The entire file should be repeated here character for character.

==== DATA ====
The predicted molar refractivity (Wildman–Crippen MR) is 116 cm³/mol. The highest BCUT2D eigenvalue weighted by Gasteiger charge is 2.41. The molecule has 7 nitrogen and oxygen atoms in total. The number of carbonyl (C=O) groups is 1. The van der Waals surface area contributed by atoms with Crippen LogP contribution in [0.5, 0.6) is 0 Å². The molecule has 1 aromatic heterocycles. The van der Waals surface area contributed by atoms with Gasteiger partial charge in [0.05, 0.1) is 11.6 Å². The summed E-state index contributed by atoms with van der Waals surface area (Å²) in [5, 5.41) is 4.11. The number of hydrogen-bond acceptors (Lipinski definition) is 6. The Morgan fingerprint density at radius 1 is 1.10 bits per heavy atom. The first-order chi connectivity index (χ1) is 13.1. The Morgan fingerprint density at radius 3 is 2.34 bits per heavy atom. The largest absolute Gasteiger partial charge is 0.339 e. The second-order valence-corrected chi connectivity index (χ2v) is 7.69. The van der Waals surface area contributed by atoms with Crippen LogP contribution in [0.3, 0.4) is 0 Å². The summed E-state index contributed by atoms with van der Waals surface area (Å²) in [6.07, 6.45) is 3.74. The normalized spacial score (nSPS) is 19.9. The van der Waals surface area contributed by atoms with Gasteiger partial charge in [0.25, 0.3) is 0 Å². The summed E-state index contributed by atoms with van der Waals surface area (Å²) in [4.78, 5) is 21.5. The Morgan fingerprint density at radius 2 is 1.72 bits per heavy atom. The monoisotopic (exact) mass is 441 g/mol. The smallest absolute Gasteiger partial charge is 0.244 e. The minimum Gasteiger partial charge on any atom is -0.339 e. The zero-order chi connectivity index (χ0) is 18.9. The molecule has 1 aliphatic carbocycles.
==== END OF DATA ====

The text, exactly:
The predicted molar refractivity (Wildman–Crippen MR) is 116 cm³/mol. The highest BCUT2D eigenvalue weighted by Gasteiger charge is 2.41. The molecule has 7 nitrogen and oxygen atoms in total. The number of carbonyl (C=O) groups is 1. The van der Waals surface area contributed by atoms with Crippen LogP contribution in [0.5, 0.6) is 0 Å². The molecule has 1 aromatic heterocycles. The van der Waals surface area contributed by atoms with Gasteiger partial charge in [0.05, 0.1) is 11.6 Å². The summed E-state index contributed by atoms with van der Waals surface area (Å²) in [5, 5.41) is 4.11. The number of hydrogen-bond acceptors (Lipinski definition) is 6. The Morgan fingerprint density at radius 1 is 1.10 bits per heavy atom. The first-order chi connectivity index (χ1) is 13.1. The Morgan fingerprint density at radius 3 is 2.34 bits per heavy atom. The largest absolute Gasteiger partial charge is 0.339 e. The second-order valence-corrected chi connectivity index (χ2v) is 7.69. The van der Waals surface area contributed by atoms with Crippen LogP contribution in [0.3, 0.4) is 0 Å². The summed E-state index contributed by atoms with van der Waals surface area (Å²) in [6.07, 6.45) is 3.74. The normalized spacial score (nSPS) is 19.9. The van der Waals surface area contributed by atoms with Gasteiger partial charge in [0.25, 0.3) is 0 Å². The summed E-state index contributed by atoms with van der Waals surface area (Å²) in [4.78, 5) is 21.5. The Morgan fingerprint density at radius 2 is 1.72 bits per heavy atom. The monoisotopic (exact) mass is 441 g/mol. The smallest absolute Gasteiger partial charge is 0.244 e. The minimum Gasteiger partial charge on any atom is -0.339 e. The zero-order chi connectivity index (χ0) is 18.9. The molecule has 1 aliphatic carbocycles.